Saturday, August 21, 2004
Updated: August 22, 3:33 PM ET
Can it be fixed in seven days?
By Seth Wickersham
ESPN The Magazine
ATHENS, Greece -- Ten days.
Larry Brown keeps talking about it. Players mention it, too.
It's the closest thing you'll hear to an out-and-out excuse for why the American hoopsters have lost as many games in these Games as they did in their previous, oh, 68 years.
It's the reason, they say, why Team USA plays defense like five guys trying to find their car keys.
It's the reason, they say, why the shots aren't falling.
It's the reason, they say, why these NBAers still haven't adjusted to basketball the way the rest of the world plays it.
Larry Brown shrugged off his latest loss, this one 94-90 to Lithuania, by in essence saying: What do you expect when you only have 10 days of practice?
As Allen Iverson would say, "Practice?"
Practice for the Americans has been coming out on the court so far during their stay in Greece. What they didn't learn on Saturday night was how to defend the high screens, which allowed a dyed-blond-haired marksman named Sarunas Jasikevicius to take a win, dangle it in front of the Americans' mouths the way you would to a dog, and then snatch it away.
The U.S. led 84-79 with just under 3:30 left, overcoming another bad outside shooting night (Iverson, Stephon Marbury, and LeBron James combined to shoot 6-of-28) and an equally clangworthy 22-of-33 free-throw display. The team was charged the entire night, shaking off chants of "Go home USA!" and blowhorns that went off when the Americans released a shot. They finally got the ball inside to Tim Duncan (16 points, 12 rebounds) and to Carlos Boozer (10 points).
But the final minutes of the game belonged to Jasikevicius. After Lithuania's Saulius Stombergas hit both his free throws -- something the Americans did only five times -- to cut the U.S. lead to 84-81, Jasikevicius did a mini-impression of Michael Jordan's 35-point first half against the Blazers in '92. Jasikevicius faked Lamar Odom airborne, released a 3-pointer over him, and followed through even as Odom crashed into him like a defensive end. The ball sank. So did Jasikevicius' free-throw for a four-point play. Lithuania by one.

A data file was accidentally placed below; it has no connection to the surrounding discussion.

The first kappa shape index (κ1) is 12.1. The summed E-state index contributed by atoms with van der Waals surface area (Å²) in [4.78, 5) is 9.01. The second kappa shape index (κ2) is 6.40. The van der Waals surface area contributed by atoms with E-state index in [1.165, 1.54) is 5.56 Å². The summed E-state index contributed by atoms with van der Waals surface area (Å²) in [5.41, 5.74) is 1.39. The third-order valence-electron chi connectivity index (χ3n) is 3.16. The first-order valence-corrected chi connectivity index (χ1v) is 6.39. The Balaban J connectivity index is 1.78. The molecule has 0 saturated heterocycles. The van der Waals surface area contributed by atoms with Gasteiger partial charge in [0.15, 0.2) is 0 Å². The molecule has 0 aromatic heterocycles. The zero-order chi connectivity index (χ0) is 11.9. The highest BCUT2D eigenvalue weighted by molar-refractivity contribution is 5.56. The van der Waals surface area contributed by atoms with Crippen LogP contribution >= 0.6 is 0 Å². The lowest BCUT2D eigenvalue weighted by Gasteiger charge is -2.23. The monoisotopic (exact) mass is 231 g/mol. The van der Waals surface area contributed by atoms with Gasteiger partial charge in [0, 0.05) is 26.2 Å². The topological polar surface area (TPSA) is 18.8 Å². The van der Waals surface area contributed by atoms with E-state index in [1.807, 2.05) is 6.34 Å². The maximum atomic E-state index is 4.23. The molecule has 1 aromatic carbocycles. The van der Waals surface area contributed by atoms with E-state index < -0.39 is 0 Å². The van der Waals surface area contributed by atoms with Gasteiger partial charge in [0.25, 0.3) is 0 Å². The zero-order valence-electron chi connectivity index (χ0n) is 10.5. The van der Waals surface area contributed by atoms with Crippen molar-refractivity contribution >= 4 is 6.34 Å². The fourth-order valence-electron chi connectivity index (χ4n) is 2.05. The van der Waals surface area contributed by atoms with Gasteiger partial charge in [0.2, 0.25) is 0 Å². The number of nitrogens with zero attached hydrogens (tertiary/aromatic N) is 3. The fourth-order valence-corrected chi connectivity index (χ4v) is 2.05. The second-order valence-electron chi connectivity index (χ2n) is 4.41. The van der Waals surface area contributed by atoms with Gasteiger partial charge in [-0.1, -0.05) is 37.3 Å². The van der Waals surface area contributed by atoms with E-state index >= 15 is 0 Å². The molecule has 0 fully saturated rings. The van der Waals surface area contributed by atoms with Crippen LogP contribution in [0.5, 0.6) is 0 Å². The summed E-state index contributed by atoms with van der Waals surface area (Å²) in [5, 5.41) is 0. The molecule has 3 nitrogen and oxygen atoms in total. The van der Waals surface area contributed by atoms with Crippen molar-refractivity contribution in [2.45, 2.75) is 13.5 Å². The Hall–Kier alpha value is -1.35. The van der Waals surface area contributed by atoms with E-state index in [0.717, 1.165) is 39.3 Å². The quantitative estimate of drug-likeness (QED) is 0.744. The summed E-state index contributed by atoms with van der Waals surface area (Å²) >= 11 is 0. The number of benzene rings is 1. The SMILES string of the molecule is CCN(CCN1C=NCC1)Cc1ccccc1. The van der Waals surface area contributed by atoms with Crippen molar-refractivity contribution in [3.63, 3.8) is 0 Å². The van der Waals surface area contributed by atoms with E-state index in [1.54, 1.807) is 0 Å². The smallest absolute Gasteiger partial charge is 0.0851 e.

The U.S. responded with Iverson's sixth missed 3, and it only took 27 seconds for Jasikevicius to find himself with the ball in the same spot outside the arc and hit another one. Lithuania by four.
A Jefferson trey, the last of his team-high 20 points, cut it to one, but you-know-who got the ball at the exact same spot that he had the previous two times. He leaped, released, drilled, making it 91-87 with 1:33 remaining. Basically, ballgame.
Said Brown a few minutes later, "We had kind of a defensive meltdown in the fourth quarter." He quickly added that the team has had only 10 practices.
Team USA isn't done. It still qualified for the quarterfinals, earning a spot when Angola lost to Greece 88-56 later Saturday. But it's hard to care, hard to get behind these guys. The U.S. might still climb onto its yacht Aug. 28 with a gold medal, but it will seemed to have happened the wrong way.
The U.S. isn't mailing it in. The team tried Saturday night. The "And 1" moves and isolation plays and face-offs and two-on-twos were gone. Well, mostly gone. For much of the game, the Yanks were patient. They tried to feed Duncan. They didn't take lousy jumpers -- they just didn't hit the open ones they had.
"We did play well," Richard Jefferson said. "We're getting a lot better."
Yes, they are. In a very Atlanta Hawks sort of way.
Brown speaks about the Americans playing in Greece as if they're trying to learn Greek. He slouches and moans about unlearning what they have learned. But he doesn't sound very optimistic. "This is the team we have," he said. "When you give up 94 points in a 40-minute game, you're going to have some problems."
Ten days didn't fix them. Now the world will see if Brown can do it in seven.
Seth Wickersham covers the Olympics for ESPN The Magazine. E-mail him at firstname.lastname@example.org.